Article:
Bacteria, Viruses, and Parasites in Drinking Water
Bacteria are everywhere in our environment, including Minnesota’s surface waters and groundwater. Some of these bacteria can be harmful to human health. Drinking water with disease-causing bacteria, viruses, or parasites (collectively called pathogens) can make you sick. It is not practical to test drinking water for every type of pathogen, but it is simple to test drinking water for coliform bacteria. The presence of coliform bacteria can indicate there may be harmful pathogens in the water.
This information is also available as a PDF document: Bacteria, Viruses, and Parasites in Drinking Water (PDF)
The presence of coliform bacteria, specifically E. coli (a type of coliform bacteria), in drinking water suggests the water may contain pathogens that can cause diarrhea, vomiting, cramps, nausea, headaches, fever, fatigue, and even death sometimes. Infants, children, elderly people, and people with weakened immune systems are more likely to get sick or even die from pathogens in drinking water.
The U. S. Environmental Protection Agency (EPA) requires public water systems to regularly test water for total coliform bacteria and E. coli. Safe drinking water does not have E. coli or other pathogens in it.
If you have a private well
Here are some recommendations on how to prevent and address coliform bacteria contamination:
- Protect Your Well by constructing it in a safe spot.
- Regularly inspect your well for damage. Contact a Licensed Well Contractor if you find any damage.
- Test your well water every year for coliform bacteria. You are responsible for keeping your well water safe and testing it as needed. All well testing should be done through an accredited laboratory. Contact a Minnesota Department of Health (MDH) accredited laboratory to get a sample container and instructions on how to submit a sample. You can also contact your county to see if they have any programs to make testing your water easier.
- Disinfect your well with a chlorine solution if floodwaters come within 50 feet of your well; your water changes in taste, appearance, or odor; or your well is opened for servicing. Follow these steps for Well Disinfection or hire a Licensed Well Contractor.
- Conduct routine maintenance of potential sources of contamination, such as household septic systems.
If coliform bacteria are detected in your water, follow these steps:
- Stop using the water for drinking and preparing food, unless you boil it at a full rolling boil for a full minute before using it. You can also use bottled water or water from a known safe alternative source.
- Disinfect your well with a chlorine solution, using the same Well Disinfection steps as above.
- Test your well water again after disinfection to confirm there are no coliform bacteria.
- You can use the water again, without boiling, once the well has been disinfected and the water no longer tests positive for coliform bacteria. Contact MDH (800-383-9808 or firstname.lastname@example.org) with questions.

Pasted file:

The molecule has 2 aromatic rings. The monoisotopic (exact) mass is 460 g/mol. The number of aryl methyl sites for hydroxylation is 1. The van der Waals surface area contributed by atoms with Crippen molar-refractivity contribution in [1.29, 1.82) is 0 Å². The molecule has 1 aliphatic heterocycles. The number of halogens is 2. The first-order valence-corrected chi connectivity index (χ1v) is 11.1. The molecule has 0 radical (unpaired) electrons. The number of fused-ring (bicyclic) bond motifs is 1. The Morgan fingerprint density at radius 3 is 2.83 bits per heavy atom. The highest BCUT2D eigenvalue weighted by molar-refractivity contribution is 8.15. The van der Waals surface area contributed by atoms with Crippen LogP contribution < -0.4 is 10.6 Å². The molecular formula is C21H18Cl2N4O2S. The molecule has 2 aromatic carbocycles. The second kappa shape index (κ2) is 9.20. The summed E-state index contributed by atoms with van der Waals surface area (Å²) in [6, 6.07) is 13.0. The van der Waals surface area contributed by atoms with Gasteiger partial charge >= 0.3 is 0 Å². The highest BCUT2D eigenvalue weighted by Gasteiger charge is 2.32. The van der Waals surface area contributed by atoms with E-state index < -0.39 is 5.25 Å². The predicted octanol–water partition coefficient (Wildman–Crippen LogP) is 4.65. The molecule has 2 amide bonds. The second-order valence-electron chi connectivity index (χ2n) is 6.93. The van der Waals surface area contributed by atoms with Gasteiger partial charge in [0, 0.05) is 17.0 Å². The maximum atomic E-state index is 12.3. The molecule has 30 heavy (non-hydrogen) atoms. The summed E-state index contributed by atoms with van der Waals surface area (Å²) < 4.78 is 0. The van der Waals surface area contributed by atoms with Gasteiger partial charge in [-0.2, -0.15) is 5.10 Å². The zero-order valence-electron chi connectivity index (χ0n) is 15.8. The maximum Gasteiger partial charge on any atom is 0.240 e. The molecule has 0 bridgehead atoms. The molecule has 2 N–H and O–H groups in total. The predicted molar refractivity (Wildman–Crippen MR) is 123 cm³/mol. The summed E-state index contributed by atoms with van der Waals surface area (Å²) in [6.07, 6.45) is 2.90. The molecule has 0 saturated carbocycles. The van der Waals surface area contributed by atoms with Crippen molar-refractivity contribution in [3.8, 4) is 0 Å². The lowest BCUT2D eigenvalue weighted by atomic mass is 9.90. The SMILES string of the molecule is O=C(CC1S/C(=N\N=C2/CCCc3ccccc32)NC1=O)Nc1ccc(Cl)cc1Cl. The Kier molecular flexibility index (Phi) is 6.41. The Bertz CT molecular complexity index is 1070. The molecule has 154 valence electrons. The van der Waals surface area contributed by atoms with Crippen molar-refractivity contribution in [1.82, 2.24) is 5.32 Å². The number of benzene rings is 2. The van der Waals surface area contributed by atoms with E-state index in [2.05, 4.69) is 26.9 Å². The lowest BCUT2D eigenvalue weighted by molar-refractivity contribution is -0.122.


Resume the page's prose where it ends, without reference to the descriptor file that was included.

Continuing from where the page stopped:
If you are on a public water system
Your public water system is regularly tested for coliform bacteria. The system will issue a public notice within 24 hours if it detects E. coli. The public notice will tell you what you should do to stay safe.
You can find the coliform bacteria test results for the system serving where you live by reading the system's Water Quality Report (also known as a Consumer Confidence Report [CCR]). You can call your public water system to get a paper copy of your CCR, or you may be able to find it online at Find Your Local CCR. You can find the coliform bacteria test results for the systems serving places other than where you live by contacting the water system.
Fecal matter contains many pathogens. Common sources of fecal matter in our environment include sewers, septic systems, and animal wastes. Pathogens from these sources can get into our drinking water. Testing drinking water for coliform bacteria is a simple way to find out if there may be pathogens in the water. If water also tests positive for E. coli bacteria, the water has fecal matter in it.
As an agricultural state, Minnesota has many farms and feedlots. Rural homeowners rely on septic systems to treat their household wastes. We have abundant wildlife, often in close proximity to people. Additionally, city sewer systems are aging and can leak. Fecal matter from any of these sources can get into lakes, streams, rivers, and sometimes groundwater. Minnesota’s public water systems and MDH regularly test for coliform bacteria in public water systems and work together to correct problems if water tests positive for coliform bacteria.
All newly constructed drinking water wells in Minnesota are tested for coliform bacteria. If coliform bacteria are detected, Minnesota’s Well Code requires the well contractor disinfect the well and confirm it is free of coliform bacteria before the well is put into use. Testing beyond this initial sample is the responsibility of the private well owner.
MDH regulates public water systems by:
- Approving public water systems’ construction and treatment plans
- Enforcing the Safe Drinking Water Act
- Testing public water supplies
MDH regulates private and public wells and works with private well owners by:
- Establishing and enforcing Laws and Rules for proper Construction of Wells and Borings and Sealing of Wells and Borings
- Providing guidance for private well owners on Bacterial Safety of Well Water and Well Disinfection
MDH is also conducting a Pathogen Project to learn about the presence of viruses in Minnesota groundwater and what it means for public health.
- Minnesota Pollution Control Agency works with partners across the state to reduce the amount of animal and human waste entering Minnesota’s waters. It also conducts Subsurface Sewage Treatment Business and Individual Certification and Enforcement.